We checked out a 3/4 ton truck from the motor pool and started for a civic action project located at a village called Go Boi, about 15 or 20 miles from the main base at Quinhon.
Civic action programs basically were civilian aid programs directed toward the Vietnamese civilian population. They were designed to win the hearts of the Vietnamese through peaceful means. Go Boi was boasted as one of the most successful of these civic action programs.
The day was hot and muggy, but at least the sun was shining and it was not raining. Lopez, Moody and I rode in the rear of the 3/4 ton truck, Go Boi our destination.
As we drove along, and the breeze hit our faces, it reminded me of riding out to the hay field in the back of a pickup.
We took an artery road from the main road. It was more of a path than a road.
In the rice paddies alongside the road we could see Vietnamese farmers busy doing fieldwork. As we drove a few miles along this road, passing rice paddy after rice paddy, we noted that we no longer saw farmers working in the fields.
Baskets and primitive tools left unattended on the ridges between the rice paddies led us to believe the farmers had left their fields in a hurry. In Asia it was unusual to see personal property unattended.
The farther we drove on the road, the more it became apparent something was wrong. The driver slowed down as we approached a small hamlet.
Suddenly, the driver stopped. Immediately we grabbed rifles and jumped out of the back of the truck. Something was wrong. We were in the middle of a village, fires used for cooking were burning, and not a soul in sight.
We split up. The PIO officer continued to drive slowly, one of us walked in front of the truck and two of us walked the sides of the road.
In about ten minutes we saw someone coming across a rice paddy with a rifle. It was an ARVN (Army Of The Republic Of Vietnam) troop. We also observed fresh mortar holes in and around the rice paddies.
After language barrier difficulty, we managed to deduct that Viet Cong had mortared the area approximately 45 minutes before we arrived and they were believed to be still in the immediate vicinity.The mortar attack was why the farmers and villagers had left their fields and homes.
This hamlet was fairly close to Go Boi, so we decided to continue on to the civic action project with caution. The mortar attack had occurred at least 45 minutes ago. Hit and run was a common tactic of the Viet Cong, so we thought it was unlikely they would shell the area again right away , especially with ARVN troops in the area. The attack was probably intended to scare the locals, not to do them physical harm.
Upon arrival at Go Boi we were greeted by a crowd of giggly young girls and curious old men. We observed no young or middle aged men in the village.We were concerned about this, but not alarmed, they could have been out in the fields working.
The PIO officer had a polaroid camera. He took a picture of an old woman with grey hair and black teeth and gave it to her. Soon everyone in the village crowded around the soldier to see the magic device that mirrored the image that looked into it.
Old ladies began pulling on his sleeve, jabbering in Vietnamese. First pointing to the camera, then to themselves.
'"'This camera will make more friends a hell of a lot easier and faster than $10,000 worth of aid. Not only that, but the Viet Cong can't lay claim to giving them what I do. Villagers say 'The American with the magic box, my friend gave me this','"' remarked the PIO officer.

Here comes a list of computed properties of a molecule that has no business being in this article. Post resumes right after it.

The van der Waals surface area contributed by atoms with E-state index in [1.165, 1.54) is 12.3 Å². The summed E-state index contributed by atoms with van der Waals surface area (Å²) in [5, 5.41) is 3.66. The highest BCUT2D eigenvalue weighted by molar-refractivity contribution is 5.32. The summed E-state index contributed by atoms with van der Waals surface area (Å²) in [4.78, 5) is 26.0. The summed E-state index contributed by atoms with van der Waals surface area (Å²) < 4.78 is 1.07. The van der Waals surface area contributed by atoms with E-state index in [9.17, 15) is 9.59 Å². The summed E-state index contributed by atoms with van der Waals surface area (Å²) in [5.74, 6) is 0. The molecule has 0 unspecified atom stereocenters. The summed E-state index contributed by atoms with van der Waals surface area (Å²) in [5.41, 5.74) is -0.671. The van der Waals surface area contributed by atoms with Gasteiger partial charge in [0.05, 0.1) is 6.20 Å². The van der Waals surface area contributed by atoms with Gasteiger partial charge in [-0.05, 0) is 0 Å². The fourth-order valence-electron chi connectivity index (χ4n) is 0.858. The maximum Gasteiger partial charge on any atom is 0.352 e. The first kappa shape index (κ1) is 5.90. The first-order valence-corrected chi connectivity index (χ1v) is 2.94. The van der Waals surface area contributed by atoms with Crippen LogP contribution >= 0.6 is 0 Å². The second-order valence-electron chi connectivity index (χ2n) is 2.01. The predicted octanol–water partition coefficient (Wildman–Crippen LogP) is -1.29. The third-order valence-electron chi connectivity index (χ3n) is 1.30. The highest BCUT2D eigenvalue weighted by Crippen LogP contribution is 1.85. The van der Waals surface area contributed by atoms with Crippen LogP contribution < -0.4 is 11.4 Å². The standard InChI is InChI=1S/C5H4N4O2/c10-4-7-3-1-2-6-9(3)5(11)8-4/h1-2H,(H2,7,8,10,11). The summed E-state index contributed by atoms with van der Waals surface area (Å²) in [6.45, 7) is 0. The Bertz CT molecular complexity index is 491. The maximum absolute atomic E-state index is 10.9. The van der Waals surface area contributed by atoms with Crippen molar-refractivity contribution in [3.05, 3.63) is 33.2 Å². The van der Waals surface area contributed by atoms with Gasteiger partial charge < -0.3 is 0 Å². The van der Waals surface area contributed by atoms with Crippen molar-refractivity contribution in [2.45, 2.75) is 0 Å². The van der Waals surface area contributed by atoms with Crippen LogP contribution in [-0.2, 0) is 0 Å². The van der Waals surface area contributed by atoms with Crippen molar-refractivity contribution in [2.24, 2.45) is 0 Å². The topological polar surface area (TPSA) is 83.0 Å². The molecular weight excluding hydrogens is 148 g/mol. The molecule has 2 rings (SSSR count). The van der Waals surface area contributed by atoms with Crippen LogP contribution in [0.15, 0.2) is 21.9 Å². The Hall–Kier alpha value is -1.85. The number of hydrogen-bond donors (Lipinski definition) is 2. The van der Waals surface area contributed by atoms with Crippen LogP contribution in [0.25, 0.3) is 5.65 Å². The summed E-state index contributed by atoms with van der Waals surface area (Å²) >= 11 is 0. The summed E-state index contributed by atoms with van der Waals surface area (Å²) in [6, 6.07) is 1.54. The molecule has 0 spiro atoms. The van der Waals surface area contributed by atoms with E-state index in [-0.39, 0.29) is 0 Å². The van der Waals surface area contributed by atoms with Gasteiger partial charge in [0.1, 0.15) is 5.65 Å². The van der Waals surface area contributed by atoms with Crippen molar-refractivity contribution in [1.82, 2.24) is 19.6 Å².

Lopez moved around the village taking pictures. I sat down and made a few quick sketches not totally convinced it was worth the trip.
It wasn't long and I heard a woman scream and a lot of loud chattering. Lopez, who had walked outside the village, called for us to come at once.
The road from the village ran parallel to a rice paddy which was approximately 12 feet lower than the road. A steep grassy incline stretched from the top of the road into the rice paddy.
A crowd had gathered on the roadside as I ran toward Lopez. He was in the ditch pushing on a cart.
At the bottom of the grassy incline was an old two wheeled cart partially immersed in muddy rice paddy water. The cart was tilted back.A small horse harnessed to the cart was laying on its side. Apparently, as the cart had tilted back, the horse had somehow been thrown off its feet and pinned to the ground.
The horse was thrashing about, squealing in furious fright to regain its balance. A Vietnamese man stepped up and freed the horse from the cart.
Lopez was already at the back of the cart trying desperately to tilt the cart forward to its proper balance position.
Lopez yelled, '"'Hurry, come over here.'"'
In a moment I saw why Lopez was so excited and desperate. An old Vietnamese woman was pinned between the murky rice paddy water and the cart.
We all ran over to assist Lopez. Together we easily lifted the cart. The woman scrambled free and stood up.She just stood their with a frightened look on her face.
She was obviously terrified, but otherwise uninjured. Had the same thing happened on hard ground she might have been seriously injured.
Only minutes after we returned to the village area we heard automatic weapon fire. It sounded like it might be a half mile away.
Quinhon, where we had come from, was the nearest support unit. It was at least 20 miles away.
I wasn't even real sure where we were in relation to where we had come from. Three artists and one PIO officer in the boondocks. We were sitting ducks and we had no business being there without support.